The general election on Nov. 3, 1992 was of profound consequence. A new administration took over Washington after 12 years of Reagan/Bush. Native-son Bill Clinton would lead that new administration, becoming the first Arkansan to hold the nation’s highest office.
And at age 18, it was the first of seven consecutive “generals” in which I would vote – up to and including 2016.
Twenty-six years ago, I couldn’t wait to vote, and I still get excited in anticipation of Election Day. Not everyone shares my enthusiasm, though. Nationwide, only around 55% of U.S. citizens voted in the 2016 general election – about the same as 1992. The midterms have an even lower voter participation rate.
Why do slightly less than half of our citizens forgo this fundamental right? Apathy? Ignorance? A different value-set?
Every September, we host a lunch at a local truck stop during National Truck Driver Appreciation Week. It’s not particularly fancy, but it does take a lot of volunteers, donations and ketchup packets to pull off. We welcome as many truck drivers as are able to take their lunch breaks with us as they are travelling I-40.
Serving burgers and hot dogs is not an integral part of my job. But I look forward to it every time the opportunity comes around, because I love spending time with the people in this industry.
A few weeks ago, I was in Malvern, Ark. at JM Bozeman Enterprises. Rep. Bruce Westerman had accepted our invitation to meet constituents and learn more about the trucking industry in his district. We walked through the dispatch “war room,” met the all-female safety team and toured the technicians’ shop before Rep. Westerman agreed to ride along with one of the senior drivers. They shook hands, took pictures, and told stories with the Congressman while showing him their lives.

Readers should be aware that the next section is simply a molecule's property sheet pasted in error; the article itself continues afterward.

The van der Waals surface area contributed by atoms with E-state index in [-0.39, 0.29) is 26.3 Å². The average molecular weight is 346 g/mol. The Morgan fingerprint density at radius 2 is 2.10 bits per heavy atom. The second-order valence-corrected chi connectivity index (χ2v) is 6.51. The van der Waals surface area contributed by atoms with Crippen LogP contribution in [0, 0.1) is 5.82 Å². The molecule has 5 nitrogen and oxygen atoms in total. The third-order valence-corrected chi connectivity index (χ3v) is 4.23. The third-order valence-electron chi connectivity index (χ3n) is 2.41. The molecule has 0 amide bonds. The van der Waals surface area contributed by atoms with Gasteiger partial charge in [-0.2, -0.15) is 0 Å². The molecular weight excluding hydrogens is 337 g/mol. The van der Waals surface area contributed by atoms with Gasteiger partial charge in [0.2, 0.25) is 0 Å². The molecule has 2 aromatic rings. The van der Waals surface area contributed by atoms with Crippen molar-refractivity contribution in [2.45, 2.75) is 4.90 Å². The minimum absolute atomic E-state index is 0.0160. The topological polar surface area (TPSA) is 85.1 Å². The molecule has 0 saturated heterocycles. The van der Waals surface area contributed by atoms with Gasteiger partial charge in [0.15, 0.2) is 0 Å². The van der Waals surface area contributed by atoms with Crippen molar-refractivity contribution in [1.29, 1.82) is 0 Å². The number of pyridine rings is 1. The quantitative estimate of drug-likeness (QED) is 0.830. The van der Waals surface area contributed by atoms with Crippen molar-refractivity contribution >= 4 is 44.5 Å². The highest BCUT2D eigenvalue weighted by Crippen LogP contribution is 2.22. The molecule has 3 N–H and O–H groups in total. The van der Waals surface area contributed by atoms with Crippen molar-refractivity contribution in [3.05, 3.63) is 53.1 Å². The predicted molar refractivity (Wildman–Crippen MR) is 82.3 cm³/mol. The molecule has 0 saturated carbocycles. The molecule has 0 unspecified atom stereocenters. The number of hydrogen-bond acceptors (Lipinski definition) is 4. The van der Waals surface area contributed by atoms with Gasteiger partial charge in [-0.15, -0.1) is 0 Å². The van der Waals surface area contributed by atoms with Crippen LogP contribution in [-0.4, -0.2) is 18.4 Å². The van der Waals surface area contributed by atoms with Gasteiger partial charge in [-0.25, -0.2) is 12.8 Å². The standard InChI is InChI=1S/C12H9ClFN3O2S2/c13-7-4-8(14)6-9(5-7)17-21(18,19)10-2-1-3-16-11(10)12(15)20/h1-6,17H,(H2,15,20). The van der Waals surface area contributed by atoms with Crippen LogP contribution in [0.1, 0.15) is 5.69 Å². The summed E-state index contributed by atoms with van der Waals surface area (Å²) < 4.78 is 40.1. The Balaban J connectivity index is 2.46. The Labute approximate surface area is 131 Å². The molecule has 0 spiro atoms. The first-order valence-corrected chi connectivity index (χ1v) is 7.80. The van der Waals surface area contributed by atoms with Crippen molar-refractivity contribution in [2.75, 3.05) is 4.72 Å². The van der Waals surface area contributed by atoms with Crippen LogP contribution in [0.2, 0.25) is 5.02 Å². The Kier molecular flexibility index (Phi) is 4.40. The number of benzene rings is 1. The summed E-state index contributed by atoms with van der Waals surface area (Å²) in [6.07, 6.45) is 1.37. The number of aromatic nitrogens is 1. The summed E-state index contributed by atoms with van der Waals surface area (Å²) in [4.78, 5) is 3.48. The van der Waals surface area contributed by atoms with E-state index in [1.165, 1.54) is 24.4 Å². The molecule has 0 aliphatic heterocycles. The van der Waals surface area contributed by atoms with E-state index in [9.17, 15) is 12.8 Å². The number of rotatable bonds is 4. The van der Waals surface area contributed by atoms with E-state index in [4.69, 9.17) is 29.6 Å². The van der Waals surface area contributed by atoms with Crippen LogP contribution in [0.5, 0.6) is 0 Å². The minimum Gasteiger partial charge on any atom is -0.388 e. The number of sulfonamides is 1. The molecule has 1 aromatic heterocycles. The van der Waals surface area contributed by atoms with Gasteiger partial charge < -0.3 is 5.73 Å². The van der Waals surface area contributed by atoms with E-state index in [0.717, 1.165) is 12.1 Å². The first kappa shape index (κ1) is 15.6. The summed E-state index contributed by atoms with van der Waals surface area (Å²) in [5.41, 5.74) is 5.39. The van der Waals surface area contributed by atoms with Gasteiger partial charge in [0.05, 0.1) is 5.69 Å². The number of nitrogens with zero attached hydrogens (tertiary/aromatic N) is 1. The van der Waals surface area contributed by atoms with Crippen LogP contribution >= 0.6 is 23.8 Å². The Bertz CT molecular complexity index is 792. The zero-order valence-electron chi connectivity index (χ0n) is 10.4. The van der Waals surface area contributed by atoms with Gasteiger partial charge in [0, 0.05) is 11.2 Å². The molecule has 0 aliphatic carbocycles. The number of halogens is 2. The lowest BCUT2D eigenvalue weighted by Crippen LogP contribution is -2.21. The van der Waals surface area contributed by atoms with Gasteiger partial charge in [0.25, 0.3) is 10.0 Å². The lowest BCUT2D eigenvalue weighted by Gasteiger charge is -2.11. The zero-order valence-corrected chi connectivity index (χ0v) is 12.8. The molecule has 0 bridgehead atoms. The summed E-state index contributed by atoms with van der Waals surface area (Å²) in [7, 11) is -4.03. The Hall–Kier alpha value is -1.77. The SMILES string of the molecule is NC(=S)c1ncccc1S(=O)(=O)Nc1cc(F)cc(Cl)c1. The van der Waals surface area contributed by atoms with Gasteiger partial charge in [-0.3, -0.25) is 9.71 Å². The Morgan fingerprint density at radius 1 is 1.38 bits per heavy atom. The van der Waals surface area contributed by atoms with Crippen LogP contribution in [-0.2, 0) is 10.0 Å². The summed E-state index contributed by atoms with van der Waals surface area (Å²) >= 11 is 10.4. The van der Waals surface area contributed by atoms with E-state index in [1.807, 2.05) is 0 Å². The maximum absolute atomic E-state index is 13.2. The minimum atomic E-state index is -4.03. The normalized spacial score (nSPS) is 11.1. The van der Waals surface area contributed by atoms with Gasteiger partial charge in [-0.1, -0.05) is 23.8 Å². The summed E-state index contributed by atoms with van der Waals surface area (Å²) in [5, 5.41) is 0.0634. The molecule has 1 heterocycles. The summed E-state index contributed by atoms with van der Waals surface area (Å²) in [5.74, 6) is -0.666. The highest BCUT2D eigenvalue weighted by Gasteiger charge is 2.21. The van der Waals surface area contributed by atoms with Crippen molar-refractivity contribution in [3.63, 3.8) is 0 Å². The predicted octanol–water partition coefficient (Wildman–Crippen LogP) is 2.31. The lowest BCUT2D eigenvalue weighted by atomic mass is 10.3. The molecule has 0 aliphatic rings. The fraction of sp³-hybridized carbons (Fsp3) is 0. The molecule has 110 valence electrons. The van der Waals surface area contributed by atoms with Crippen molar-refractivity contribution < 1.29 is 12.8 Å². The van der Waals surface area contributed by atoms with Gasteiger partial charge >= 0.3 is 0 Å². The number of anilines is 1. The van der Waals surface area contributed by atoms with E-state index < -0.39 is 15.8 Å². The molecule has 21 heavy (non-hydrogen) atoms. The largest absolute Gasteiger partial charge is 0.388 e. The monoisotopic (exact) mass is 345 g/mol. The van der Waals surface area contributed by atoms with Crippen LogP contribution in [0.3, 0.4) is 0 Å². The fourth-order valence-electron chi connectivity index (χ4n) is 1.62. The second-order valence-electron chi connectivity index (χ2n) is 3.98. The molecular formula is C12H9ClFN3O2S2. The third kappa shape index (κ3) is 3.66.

I am not much of a come-what-may person. Laissez faire is not part of my vocabulary, and not because I don’t speak French. It’s not part of my vocabulary because I’m just not the type of person who is comfortable when things are out of my control. I prefer not to leave things to chance.
And yet, there are things in life you can’t control. I don’t like it, but I accept it. As often as tragedy can be prevented, it can’t.
In May, a jury in Houston, Tex., awarded a nearly $90 million judgment against Werner Enterprises after a pickup truck travelling I-20 lost control in freezing rain conditions, left the lane, crossed through the median and into the path of a Werner truck, travelling the opposite direction.